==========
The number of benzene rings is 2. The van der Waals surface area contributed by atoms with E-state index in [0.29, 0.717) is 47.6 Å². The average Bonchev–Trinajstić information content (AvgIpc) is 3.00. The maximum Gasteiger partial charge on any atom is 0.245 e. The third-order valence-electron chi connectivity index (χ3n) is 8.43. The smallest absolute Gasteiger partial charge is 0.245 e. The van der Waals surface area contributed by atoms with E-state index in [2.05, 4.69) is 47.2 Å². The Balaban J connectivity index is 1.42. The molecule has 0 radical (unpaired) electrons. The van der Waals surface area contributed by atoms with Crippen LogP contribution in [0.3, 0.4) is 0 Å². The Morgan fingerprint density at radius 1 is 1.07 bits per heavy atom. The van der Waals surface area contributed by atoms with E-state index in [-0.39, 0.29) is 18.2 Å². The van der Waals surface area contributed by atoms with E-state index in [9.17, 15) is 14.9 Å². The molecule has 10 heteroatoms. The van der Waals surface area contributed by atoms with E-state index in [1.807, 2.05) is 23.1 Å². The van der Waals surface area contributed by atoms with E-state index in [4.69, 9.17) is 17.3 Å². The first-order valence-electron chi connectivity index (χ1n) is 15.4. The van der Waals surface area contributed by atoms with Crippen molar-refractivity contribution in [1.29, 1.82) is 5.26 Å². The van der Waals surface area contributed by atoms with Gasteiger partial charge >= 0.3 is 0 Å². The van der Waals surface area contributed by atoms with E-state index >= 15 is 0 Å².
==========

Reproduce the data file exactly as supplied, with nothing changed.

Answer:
The number of benzene rings is 2. The van der Waals surface area contributed by atoms with E-state index in [0.29, 0.717) is 47.6 Å². The average Bonchev–Trinajstić information content (AvgIpc) is 3.00. The maximum Gasteiger partial charge on any atom is 0.245 e. The third-order valence-electron chi connectivity index (χ3n) is 8.43. The smallest absolute Gasteiger partial charge is 0.245 e. The van der Waals surface area contributed by atoms with E-state index in [2.05, 4.69) is 47.2 Å². The Balaban J connectivity index is 1.42. The molecule has 0 radical (unpaired) electrons. The van der Waals surface area contributed by atoms with Crippen LogP contribution in [0.3, 0.4) is 0 Å². The Morgan fingerprint density at radius 1 is 1.07 bits per heavy atom. The van der Waals surface area contributed by atoms with E-state index in [-0.39, 0.29) is 18.2 Å². The van der Waals surface area contributed by atoms with E-state index in [9.17, 15) is 14.9 Å². The molecule has 10 heteroatoms. The van der Waals surface area contributed by atoms with E-state index in [1.807, 2.05) is 23.1 Å². The van der Waals surface area contributed by atoms with E-state index in [4.69, 9.17) is 17.3 Å². The first-order valence-electron chi connectivity index (χ1n) is 15.4. The van der Waals surface area contributed by atoms with Crippen molar-refractivity contribution in [1.29, 1.82) is 5.26 Å². The van der Waals surface area contributed by atoms with Gasteiger partial charge >= 0.3 is 0 Å². The van der Waals surface area contributed by atoms with E-state index >= 15 is 0 Å².